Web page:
Butternut Squash and Stout Soup

Butternut Squash Soup with Stout

This past Friday night, Eric and I were lucky enough to be at Billy’s on Burnet for the Austin Beerworks Sputnik Cacao Russian Imperial Oatmeal Stout (whew!) cask tapping, along with our friends Kris and Julie. This stuff was excellent. Smooth, rich, dark, and a tad chocolatey. We regularly buy cans of Austin Beerworks’ wonderful Black Thunder and Peacemaker to drink poolside, so we relished the opportunity to try one of their winter brews, fresh from the cask.

That experience, plus the presence of a giant butternut squash and a few potatoes, inspired this filling, flavorful soup. We’re still getting tons of sage from our allotment garden, and I never tire of frying it in some butter or bacon fat and enjoying it on pasta or as a soup topping. Sage pairs beautifully with this soup, and complements the crunchy bacon perfectly. In fact, I’m having the leftovers for lunch, and I can’t wait!

1 large butternut squash, deseeded, peeled, and roughly cubed
3-4 medium waxy potatoes, washed and/or peeled, and roughly cubed
4 Tbsp unsalted butter
1/2 white onion, finely diced
2 cloves of garlic, roughly chopped
~1 quart chicken (or vegetable) broth
salt and pepper, to taste
1/2 pint stout (try Austin Beerworks Sputnik, if you can get it!)
~1/2 cup heavy cream
~1/3 cup bacon, pre-cooked and crumbled
handful fresh sage leaves

1. In a large stock pot, melt butter over medium heat. Add onions and sauté for about five minutes, until fragrant and translucent. Add garlic and stir for another minute or two, then add squash and potatoes. Sauté for another five minutes or so, stirring frequently, then pour in chick broth (enough so that the vegetables are covered), and increase heat to high.

2. Bring broth to a boil, then reduce heat to a simmer. Add salt and pepper to taste. Cover and cook for at least thirty minutes, or until the squash are cooked through, soft, and easy breakable. Add more broth, or water, if the soup is too thick.

3. Once the vegetables are soft, pour the soup into a blender or large food processor and mix to desired texture. For this type of soup, I like to blend about 3/4 of the mixture, leaving the rest in the pot, so that the finished dish contains some nice chunky bits of potato and squash. If you want a smooth soup, just blend all of it; you may need to do it in two batches. After blending, return the soup to the pot, over low heat.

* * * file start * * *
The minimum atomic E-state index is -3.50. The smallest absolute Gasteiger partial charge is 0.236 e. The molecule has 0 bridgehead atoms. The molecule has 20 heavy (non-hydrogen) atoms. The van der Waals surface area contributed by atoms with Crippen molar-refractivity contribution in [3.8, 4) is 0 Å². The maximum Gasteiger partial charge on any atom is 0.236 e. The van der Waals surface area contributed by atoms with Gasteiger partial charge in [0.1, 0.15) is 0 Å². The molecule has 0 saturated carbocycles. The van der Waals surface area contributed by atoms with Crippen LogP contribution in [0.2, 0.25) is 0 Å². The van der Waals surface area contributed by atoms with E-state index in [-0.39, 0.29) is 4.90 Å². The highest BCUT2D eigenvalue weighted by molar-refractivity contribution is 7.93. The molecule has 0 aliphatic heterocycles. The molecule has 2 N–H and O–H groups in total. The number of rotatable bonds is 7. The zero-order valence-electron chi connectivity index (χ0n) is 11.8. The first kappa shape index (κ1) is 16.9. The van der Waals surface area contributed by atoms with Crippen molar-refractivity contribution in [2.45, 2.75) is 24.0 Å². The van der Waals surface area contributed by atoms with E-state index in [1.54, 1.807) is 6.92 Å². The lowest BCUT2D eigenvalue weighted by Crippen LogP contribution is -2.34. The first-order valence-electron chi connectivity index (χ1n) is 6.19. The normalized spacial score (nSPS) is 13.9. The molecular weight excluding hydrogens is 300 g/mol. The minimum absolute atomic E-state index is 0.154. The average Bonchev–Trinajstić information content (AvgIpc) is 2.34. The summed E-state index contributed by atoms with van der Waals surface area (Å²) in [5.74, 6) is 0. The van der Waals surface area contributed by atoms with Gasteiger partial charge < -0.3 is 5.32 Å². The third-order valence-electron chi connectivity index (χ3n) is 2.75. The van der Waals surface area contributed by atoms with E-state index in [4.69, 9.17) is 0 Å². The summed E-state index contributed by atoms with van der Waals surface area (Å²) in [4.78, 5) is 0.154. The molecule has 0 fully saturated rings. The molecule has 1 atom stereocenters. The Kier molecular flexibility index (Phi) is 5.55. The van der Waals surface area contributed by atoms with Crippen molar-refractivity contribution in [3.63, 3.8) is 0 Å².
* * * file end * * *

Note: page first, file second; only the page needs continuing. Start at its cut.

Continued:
4. Add stout, stir, and cook for a further five minutes or so. Meanwhile, in a separate pan, warm bacon over medium heat. Add sage, stir in the resultant bacon grease, and cook until the herbs are slightly crispy. Remove from heat and set aside.

5. Add cream to soup and stir thoroughly. Allow the soup to continue to cook until very warm throughout. If your soup starts to bubble or boil, reduce heat.

6. Ladle soup into serving bowls and top with crumbled bacon and crispy sage. Serve immediately, preferably with additional stout!

soup

Eric enjoyed his bowl with some leftover homemade bread.

soup3

*Reds or Yukonn golds are good. I left the skins on for this batch, for additional heft, texture, and nutritional value. Feel free to peel them if you prefer.

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Pan-Fried Chicken Thighs with Garlic-Sour Cream Sauce

Pan-fried chicken thighs

This is another fairly straightforward recipe that created with some of my usual, simple ingredients (grits, butter, Brussels sprouts, fresh spinach), this time with chicken!